Kay Van Riper

Kay Van Riper (1908–1948) was an American screenwriter, actress, and radio personality active during the 1930s and 1940s. Often described as a "tiny blonde," Van Riper won many accolades over the course of her multifaceted career.[1]

Kay Van Riper
Born
Catherine Van Riper

November 6, 1908
Winona, Minnesota, USA
DiedDecember 31, 1948 (aged 40)
Glendale, California, USA
Cause of deathSuicide
Resting placeForest Lawn Memorial Park
OccupationScreenwriter
Years active1937–1946
Spouse(s)Russell Lewis
Robert Wrubel

BiographyEdit

BeginningsEdit

Kay—the only child of John Van Riper and Amelia Wright—was born in Winona, Minnesota, in 1908; the family would also live in Buffalo, Minnesota, while Van Riper was growing up. After graduating from the University of Minnesota with a degree in education in 1927,[2] she moved to Hollywood in 1929 intending to become a teacher.[3]

Radio careerEdit

Soon after arriving in Hollywood, Van Riper found employment as a secretary at a local radio station, where she met radio personality Tom Breneman. Breneman encouraged her to develop her own projects, and soon Van Riper was writing, producing, and starring in her own hit historical drama, English Coronets.[4][5] She was also the program director and publicist for KFWB.[6][7] In 1934, she moved to New York briefly to produce English Coronets for the American Broadcasting Service (which soon folded).[8][9][10] She moved back to L.A. in 1935 and continued producing the show for KFWB.

Screenwriting careerEdit

In 1937, she began working for MGM as a scenarist,[11] contributing to the Andy Hardy franchise[12] as well as several of the studio's biggest musicals, from Babes in Arms to Strike Up the Band. She'd later explain that she drew on her memories of growing up in her small Minnesota town to flesh out the Hardy scripts.[13][14] She also collaborated with Mary C. McCall Jr. on Kathleen, the film that would bring Shirley Temple out of her brief retirement.[15] Eventually she was earning $1,500 a week as part of her contract.[16]

Personal lifeEdit

Van Riper rented Rudolph Valentino's former home in Whitley Heights in the 1930s and told a newspaper columnist she'd briefly thought it was haunted.[17] While working as a screenwriter, she split her time between Los Angeles and New York.[18]

In 1939, she married producer Russell Lewis, who worked in film and also collaborated with Van Riper on her one-act stage plays.[19] The marriage ended in divorce in 1942. She was in the midst of divorcing her second husband, New York–based attorney Robert Wrubel, at the time of her death.[20][21]

Declining health and eventual deathEdit

According to Van Riper's mother, Amelia, Van Riper had suffered from spinal pain that radiated into her legs for more than 20 years, and by early 1948, it had gotten so bad that Van Riper had to give up her career. She'd seen doctors all over the world, and to no avail.[22]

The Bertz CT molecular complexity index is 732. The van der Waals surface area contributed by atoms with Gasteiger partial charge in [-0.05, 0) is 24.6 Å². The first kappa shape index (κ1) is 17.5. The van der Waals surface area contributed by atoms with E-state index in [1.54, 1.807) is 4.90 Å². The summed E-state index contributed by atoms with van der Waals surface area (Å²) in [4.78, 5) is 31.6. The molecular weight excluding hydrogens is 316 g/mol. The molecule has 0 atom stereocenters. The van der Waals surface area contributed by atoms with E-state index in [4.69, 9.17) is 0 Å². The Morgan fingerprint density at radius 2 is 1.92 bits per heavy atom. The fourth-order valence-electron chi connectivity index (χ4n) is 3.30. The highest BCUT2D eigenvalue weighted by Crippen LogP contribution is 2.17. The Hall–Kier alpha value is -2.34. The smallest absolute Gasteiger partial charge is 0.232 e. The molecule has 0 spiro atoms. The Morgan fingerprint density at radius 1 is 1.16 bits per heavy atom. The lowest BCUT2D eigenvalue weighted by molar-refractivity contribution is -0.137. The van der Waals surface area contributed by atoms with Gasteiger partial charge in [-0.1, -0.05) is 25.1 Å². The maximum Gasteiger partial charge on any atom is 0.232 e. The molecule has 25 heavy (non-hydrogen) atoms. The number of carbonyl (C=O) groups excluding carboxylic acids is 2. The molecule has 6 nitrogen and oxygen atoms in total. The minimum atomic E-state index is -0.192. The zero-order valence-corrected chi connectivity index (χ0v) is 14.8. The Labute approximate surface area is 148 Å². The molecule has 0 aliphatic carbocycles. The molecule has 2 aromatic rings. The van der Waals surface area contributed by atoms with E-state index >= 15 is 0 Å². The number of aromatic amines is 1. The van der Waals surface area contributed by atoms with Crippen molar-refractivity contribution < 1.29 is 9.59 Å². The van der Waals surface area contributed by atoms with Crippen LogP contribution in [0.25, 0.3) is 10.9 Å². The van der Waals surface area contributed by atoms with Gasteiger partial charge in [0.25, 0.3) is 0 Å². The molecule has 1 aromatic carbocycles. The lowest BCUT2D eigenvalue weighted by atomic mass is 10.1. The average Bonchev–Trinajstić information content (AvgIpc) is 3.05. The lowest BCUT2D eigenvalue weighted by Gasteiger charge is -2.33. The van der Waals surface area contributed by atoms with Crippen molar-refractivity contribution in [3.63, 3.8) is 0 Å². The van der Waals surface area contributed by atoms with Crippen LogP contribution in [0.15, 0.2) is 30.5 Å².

Van Riper died on New Year's Eve of 1948 after overdosing on sleeping pills in her Glendale, California, home. Her mother, who was living with her at the time, found her body sitting next to her bed. No note was found, but the coroner classified the death as a suicide.[23][24][25]

Selected filmographyEdit

ReferencesEdit

  1. ^ "1 Jan 1949, 247 - Daily News at Newspapers.com". Newspapers.com. Retrieved 2019-01-07.
  2. ^ "11 Aug 1938, Page 11 - The Minneapolis Star at Newspapers.com". Newspapers.com. Retrieved 2019-01-07.
  3. ^ "1 Jan 1949, 11 - The Los Angeles Times at Newspapers.com". Newspapers.com. Retrieved 2019-01-07.
  4. ^ "15 Sep 1935, 46 - The Los Angeles Times at Newspapers.com". Newspapers.com. Retrieved 2019-01-07.
  5. ^ "25 Feb 1933, 12 - The Los Angeles Times at Newspapers.com". Newspapers.com. Retrieved 2019-01-07.
  6. ^ "28 Feb 1932, 59 - The Los Angeles Times at Newspapers.com". Newspapers.com. Retrieved 2019-01-07.
  7. ^ "21 Jun 1932, 16 - The Los Angeles Times at Newspapers.com". Newspapers.com. Retrieved 2019-01-07.
  8. ^ "26 Oct 1934, 12 - The Los Angeles Times at Newspapers.com". Newspapers.com. Retrieved 2019-01-07.
  9. ^ "16 Nov 1934, 12 - The Los Angeles Times at Newspapers.com". Newspapers.com. Retrieved 2019-01-07.
  10. ^ "17 Apr 1935, 9 - Wisconsin State Journal at Newspapers.com". Newspapers.com. Retrieved 2019-01-07.
  11. ^ "25 Oct 1937, 12 - The Los Angeles Times at Newspapers.com". Newspapers.com. Retrieved 2019-01-07.
  12. ^ "4 Dec 1938, 34 - The Miami News at Newspapers.com". Newspapers.com. Retrieved 2019-01-07.
  13. ^ "11 Feb 1939, 6 - Crowley Daily Signal at Newspapers.com". Newspapers.com. Retrieved 2019-01-07.
  14. ^ "25 Feb 1939, 5 - Calgary Herald at Newspapers.com". Newspapers.com. Retrieved 2019-01-07.
  15. ^ "11 Oct 1940, Page 31 - The Courier-Journal at Newspapers.com". Newspapers.com. Retrieved 2019-01-07.
  16. ^ "1 Jan 1949, Page 1 - The San Bernardino County Sun at Newspapers.com". Newspapers.com. Retrieved 2019-01-07.
  17. ^ "29 Jun 1938, Page 4 - The Evening Independent at Newspapers.com". Newspapers.com. Retrieved 2019-01-07.
  18. ^ "16 Mar 1947, Page 11 - Daily Press at Newspapers.com". Newspapers.com. Retrieved 2019-01-07.
  19. ^ "15 Aug 1938, 11 - The Los Angeles Times at Newspapers.com". Newspapers.com. Retrieved 2019-01-07.
  20. ^ "1 Jan 1949, 247 - Daily News at Newspapers.com". Newspapers.com. Retrieved 2019-01-07.
  21. ^ "5 Mar 1949, 26 - The Los Angeles Times at Newspapers.com". Newspapers.com. Retrieved 2019-01-07.
  22. ^ "1 Jan 1949, 247 - Daily News at Newspapers.com". Newspapers.com. Retrieved 2019-01-07.
  23. ^ "1 Jan 1949, 11 - The Los Angeles Times at Newspapers.com". Newspapers.com. Retrieved 2019-01-07.
  24. ^ "31 Dec 1948, 3 - Des Moines Tribune at Newspapers.com". Newspapers.com. Retrieved 2019-01-07.
  25. ^ "31 Dec 1948, 2 - Lincoln Journal Star at Newspapers.com". Newspapers.com. Retrieved 2019-01-07.